Cruciferous vegetables are a great way to reduce Estrogen Dominance, which might help to balance progesterone levels. They are rich in glucosinolates, which activate phase 2 detoxification in the liver, helping to filter estrogen metabolites from your body. This is good news for your hormone balance because it prevents estrogen byproducts circulating for too long, which can raise estrogen levels and cause hormonal havoc.

Other good sources: MSM, Broccoli, collard greens, kale, Swiss chard, cauliflower, cabbage and Brussels sprouts.

-Essential fatty acids 

EFA’s are important for hormone production. Many women are low in EFA’s, specifically omega 3. 

Some foods rich in EFA’s are: Flaxseeds, walnuts, salmon, sardines, halibut, shrimp, snapper, scallops and chia seeds.

-Good Cholesterol

Cholesterol is needed in your body to make pregnenolone, which is often considered to be the “mother hormone.” Pregnenolone goes on to help make progesterone, which is a precursor for other hormones, like testosterone and estrogen. It is important to note that the building block of all hormones is cholesterol. Contrary to popular belief, cholesterol is an important co-factor for your body's endocrine system. The true cause of a heart attack is primarily due to elevated Homo-cysteine levels because there is a missing methyl group. 

Fat intake is vital to hormone production. Instead of worrying about how much fat we eat, we need to be concerned with the types of fats we eat. We need a certain amount of saturated fats to produce cholesterol. Cholesterol is needed for formation of healthy cell membranes and is a precursor to all steroid hormones (progesterone, estrogen, FSH, etc.). We cannot have proper hormonal balance without adequate amounts of saturated fats. 

Coconut oil is amazing for hormone health. It provides the necessary building blocks for hormone production, can assist weight loss, and reduce inflammation. Coconut oil provides other benefits such as lowering insulin levels, protecting against heart disease. The predominant fatty acid in coconut oil is lauric acid, which provides antimicrobial, antibacterial and antiviral benefits.

Other sources: Coconut meat, coconut butter, turkey, eggs and yogurt (if you can tolerate them), olives and olive oil.

-Black Cohosh

Today, black cohosh is most commonly used for menopausal symptoms, including hot flashes (also called hot flushes) and night sweats (together known as vasomotor symptoms), vaginal dryness, heart palpitations, tinnitus, vertigo, sleep disturbances, nervousness, and irritability
This particular herb balances the estrogen hormone in the body. It also boosts production of progesterone by regulating components that behave like estrogen. It is helpful in regulating menstrual disorders that may arise from progesterone deficiency. It improves uterine muscle tone and hence prevents miscarriage, which is quite common among women with progesterone deficiency.

In a study, endometrial thickness, serum progesterone and clinical pregnancy rate were significantly higher when additional oral phytoestrogen black cohosh (Cimicifuga racemosa) 120 mg/day was added to infertility treatment from days 1 to 12.


The active agent in turmeric is well known for its anti-inflammatory, antiviral and antibacterial properties. It also aids in increasing progesterone levels in the body. It relieves vaginal dryness—symptoms of low progesterone levels. At the same time it detoxifies and helps strike a balance in the body’s hormonal levels.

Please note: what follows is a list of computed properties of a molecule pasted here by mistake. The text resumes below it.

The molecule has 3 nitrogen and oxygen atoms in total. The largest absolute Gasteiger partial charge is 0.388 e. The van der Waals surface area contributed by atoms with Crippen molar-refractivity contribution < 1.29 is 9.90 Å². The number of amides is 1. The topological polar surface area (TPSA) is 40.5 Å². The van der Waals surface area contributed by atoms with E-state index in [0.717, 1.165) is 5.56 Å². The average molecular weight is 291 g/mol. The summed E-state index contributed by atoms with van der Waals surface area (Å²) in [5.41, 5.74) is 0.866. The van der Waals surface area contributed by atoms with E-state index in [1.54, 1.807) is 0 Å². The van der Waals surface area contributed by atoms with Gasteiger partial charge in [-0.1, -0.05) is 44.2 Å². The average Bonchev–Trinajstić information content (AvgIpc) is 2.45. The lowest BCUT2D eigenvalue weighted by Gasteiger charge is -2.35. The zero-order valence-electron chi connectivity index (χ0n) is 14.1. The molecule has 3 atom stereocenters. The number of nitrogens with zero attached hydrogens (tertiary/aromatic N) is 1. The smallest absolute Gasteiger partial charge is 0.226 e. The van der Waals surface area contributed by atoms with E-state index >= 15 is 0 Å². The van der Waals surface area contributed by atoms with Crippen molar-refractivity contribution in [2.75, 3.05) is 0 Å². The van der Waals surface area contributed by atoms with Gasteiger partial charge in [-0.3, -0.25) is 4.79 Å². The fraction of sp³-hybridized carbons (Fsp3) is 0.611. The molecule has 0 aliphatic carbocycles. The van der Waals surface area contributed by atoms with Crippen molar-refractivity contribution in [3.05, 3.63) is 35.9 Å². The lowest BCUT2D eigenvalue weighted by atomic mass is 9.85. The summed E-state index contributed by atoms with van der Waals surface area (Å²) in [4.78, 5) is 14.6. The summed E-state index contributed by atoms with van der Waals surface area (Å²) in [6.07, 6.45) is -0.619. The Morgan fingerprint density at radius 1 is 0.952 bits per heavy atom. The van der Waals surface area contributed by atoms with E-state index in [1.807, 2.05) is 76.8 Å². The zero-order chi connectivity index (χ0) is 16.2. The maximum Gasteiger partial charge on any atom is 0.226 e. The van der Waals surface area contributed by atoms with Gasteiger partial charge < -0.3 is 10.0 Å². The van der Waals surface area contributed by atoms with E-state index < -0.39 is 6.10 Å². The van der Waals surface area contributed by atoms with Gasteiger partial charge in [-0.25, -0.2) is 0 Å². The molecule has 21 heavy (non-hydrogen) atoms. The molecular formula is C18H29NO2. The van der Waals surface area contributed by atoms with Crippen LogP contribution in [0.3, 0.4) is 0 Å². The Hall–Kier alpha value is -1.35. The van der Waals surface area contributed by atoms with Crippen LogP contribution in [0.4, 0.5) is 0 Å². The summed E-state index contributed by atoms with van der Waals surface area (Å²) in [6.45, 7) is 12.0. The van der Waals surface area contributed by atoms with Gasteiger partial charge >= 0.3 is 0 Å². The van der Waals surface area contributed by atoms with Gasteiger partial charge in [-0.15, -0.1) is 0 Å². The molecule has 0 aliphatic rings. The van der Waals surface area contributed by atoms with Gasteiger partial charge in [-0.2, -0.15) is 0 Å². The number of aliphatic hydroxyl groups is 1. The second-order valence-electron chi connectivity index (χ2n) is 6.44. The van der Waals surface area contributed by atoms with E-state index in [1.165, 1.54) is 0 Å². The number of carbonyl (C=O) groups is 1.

A review article published in the American Journal of Natural Medicine indicated that licorice root can lower estrogen while at the same time raising progesterone. Licorice promotes an increase in progesterone by inhibiting the enzyme necessary for its breakdown. Licorice root is also a phytoestrogen. The potency of licorice root is 400 times weaker than estradiol, the most potent form of estrogen created within the body.

Licorice helps to corrects the imbalance of progesterone and estrogen hormones in the body. It also induces regular ovulation and corrects irregular menstruation in women. Women are advised to use licorice before ovulation i.e. in the first half of monthly menstruation cycle. Licorice can also treat PCOS, which is the result of progesterone deficiency. It also detoxifies the liver that helps in regulating hormones and restoring hormonal balance in the body. It also has strong estrogenic effects. 

WARNING: licorice tends to increase blood pressure and people on diuretics should avoid using it as it may cause severe kidney disorders.


Chasteberry, also known as Vitex, can stimulate the progesterone production and reduce levels of estrogen, as well as amounts of prolactin, which is another hormone that can lead to low progesterone in the body. Vitex increases the secretion of luteinizing hormone (LH), which in turn increases progesterone. It is also known to help balance overall hormones. 

In studies, Vitex has shown to: lengthen a short luteal phase, increase progesterone levels, reduce advancement of mild endometriutus, may help prevent miscarriage, relieve symptoms of PMS, alleviate amennorhea (lack of menstruation), balance irregular cycles, reduce uterine cysts, stabilize menstrual cycles after ceasing BCP, improve acne, and help stimulate milk production in new mothers.

However, you should avoid chasteberry if you are taking any kind of hormonal birth control, if you are pregnant, or if you are currently taking medications to increase your changes of getting pregnant.

Also, check out this article on the do’s and don’ts of Vitex: http://www.larabriden.com/vitex-for-period-problems/